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The Latest: Prosecutor: Man helped kill pregnant Fargo woman

September 19, 2018

William Hoehn, right, participates in jury selection for his trial with defense attorney Daniel Borgen, Tuesday, Sept. 18, 2018, in district court, in Fargo, N.D., for the murder of Savanna Greywind, a 22-year-old whose baby was cut from her womb. (Michael Vosburg/The Forum via AP, Pool)

FARGO, N.D. (AP) — The Latest on the trial of a man charged in the killing of a pregnant North Dakota woman (all times local):

11:30 a.m.

A prosecutor says a man accused in the death of a North Dakota woman who bled to death when her baby was cut from her womb helped finish the crime.

William Hoehn charged with helping to kill Savanna Greywind, who was eight months pregnant when she was killed in August 2017.

Hoehn’s girlfriend, Brooke Crews, pleaded guilty in the case and is serving life in prison without parole. Hoehn says he knew nothing of Crews’ plan to kill Greywind.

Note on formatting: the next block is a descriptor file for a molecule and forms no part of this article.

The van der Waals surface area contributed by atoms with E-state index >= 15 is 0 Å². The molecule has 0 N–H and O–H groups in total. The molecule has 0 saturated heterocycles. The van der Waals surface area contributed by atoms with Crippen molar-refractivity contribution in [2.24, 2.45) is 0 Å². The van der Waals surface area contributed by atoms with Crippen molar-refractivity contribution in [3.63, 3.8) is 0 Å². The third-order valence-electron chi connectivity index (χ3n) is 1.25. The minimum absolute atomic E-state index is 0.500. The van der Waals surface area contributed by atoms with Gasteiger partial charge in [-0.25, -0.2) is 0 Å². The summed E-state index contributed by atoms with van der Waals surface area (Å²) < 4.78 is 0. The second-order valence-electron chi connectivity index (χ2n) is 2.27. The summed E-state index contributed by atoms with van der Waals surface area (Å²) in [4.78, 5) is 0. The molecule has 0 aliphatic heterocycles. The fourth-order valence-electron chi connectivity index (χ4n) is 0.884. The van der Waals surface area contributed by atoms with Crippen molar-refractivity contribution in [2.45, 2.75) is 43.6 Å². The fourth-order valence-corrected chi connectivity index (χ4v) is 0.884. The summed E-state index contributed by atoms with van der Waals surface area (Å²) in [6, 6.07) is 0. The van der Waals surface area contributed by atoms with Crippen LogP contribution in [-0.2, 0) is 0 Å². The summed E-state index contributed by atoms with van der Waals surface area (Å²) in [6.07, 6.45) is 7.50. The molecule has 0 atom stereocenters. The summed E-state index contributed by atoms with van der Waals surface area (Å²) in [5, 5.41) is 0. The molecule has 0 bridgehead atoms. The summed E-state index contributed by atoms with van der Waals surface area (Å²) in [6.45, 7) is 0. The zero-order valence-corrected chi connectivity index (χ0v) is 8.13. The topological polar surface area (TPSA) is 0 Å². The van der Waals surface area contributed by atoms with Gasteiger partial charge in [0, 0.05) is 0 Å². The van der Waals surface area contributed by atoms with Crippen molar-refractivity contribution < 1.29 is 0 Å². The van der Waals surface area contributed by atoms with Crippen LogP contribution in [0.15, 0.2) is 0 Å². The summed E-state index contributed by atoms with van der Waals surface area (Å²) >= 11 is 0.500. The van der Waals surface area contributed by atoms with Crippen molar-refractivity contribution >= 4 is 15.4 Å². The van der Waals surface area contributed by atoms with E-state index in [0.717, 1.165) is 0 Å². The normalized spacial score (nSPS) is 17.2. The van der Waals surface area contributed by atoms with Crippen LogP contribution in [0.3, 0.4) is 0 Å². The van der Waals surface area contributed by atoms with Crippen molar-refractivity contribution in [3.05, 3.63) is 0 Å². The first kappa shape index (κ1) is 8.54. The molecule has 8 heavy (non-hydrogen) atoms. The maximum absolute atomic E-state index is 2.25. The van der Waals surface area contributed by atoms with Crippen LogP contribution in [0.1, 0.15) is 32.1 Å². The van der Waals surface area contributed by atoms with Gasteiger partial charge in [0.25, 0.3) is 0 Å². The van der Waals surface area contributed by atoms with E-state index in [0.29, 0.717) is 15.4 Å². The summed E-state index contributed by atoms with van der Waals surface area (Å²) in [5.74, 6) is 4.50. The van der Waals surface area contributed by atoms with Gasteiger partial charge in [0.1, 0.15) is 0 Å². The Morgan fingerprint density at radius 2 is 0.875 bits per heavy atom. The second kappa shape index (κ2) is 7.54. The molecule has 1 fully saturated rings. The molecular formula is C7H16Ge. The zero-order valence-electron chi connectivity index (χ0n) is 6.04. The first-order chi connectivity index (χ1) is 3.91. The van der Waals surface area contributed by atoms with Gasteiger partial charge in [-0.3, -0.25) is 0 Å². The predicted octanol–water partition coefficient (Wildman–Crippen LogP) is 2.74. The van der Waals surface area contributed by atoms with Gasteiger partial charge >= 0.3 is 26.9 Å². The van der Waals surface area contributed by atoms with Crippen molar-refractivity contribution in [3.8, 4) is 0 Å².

Prosecutor Ryan Younggren said in his opening statement Wednesday that Crews couldn’t have subdued Greywind without help.

Younggren says Hoehn burst into his apartment bathroom to discover Crews with Greywind. He says Crews told Hoehn she didn’t know if Greywind was dead, so Hoehn put a rope around Greywind’s neck and finished her off.

Defense attorney Daniel Borgen says Greywind was already dead when Hoehn entered the bathroom.

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6:45 a.m.

Opening statements are scheduled Wednesday for a North Dakota man charged with conspiracy to commit murder in the killing of a 22-year-old woman who bled to death when her baby was cut from her womb.

William Hoehn (hayn) has admitted to covering up the death of Savanna Greywind, who was eight months pregnant when she was killed in August 2017.

Hoehn’s girlfriend, Brooke Crews, pleaded guilty to killing Greywind and is serving life in prison without parole .

Hoehn says he knew nothing of Crews’ murderous plan. Crews hasn’t spoken publicly of Hoehn’s role, but she is on the government’s list of potential witnesses for Hoehn’s trial in Fargo.

Greywind’s death led to the creation of Savanna’s Act, which aims to standardize protocols for responding to cases of missing and murdered Native American women .

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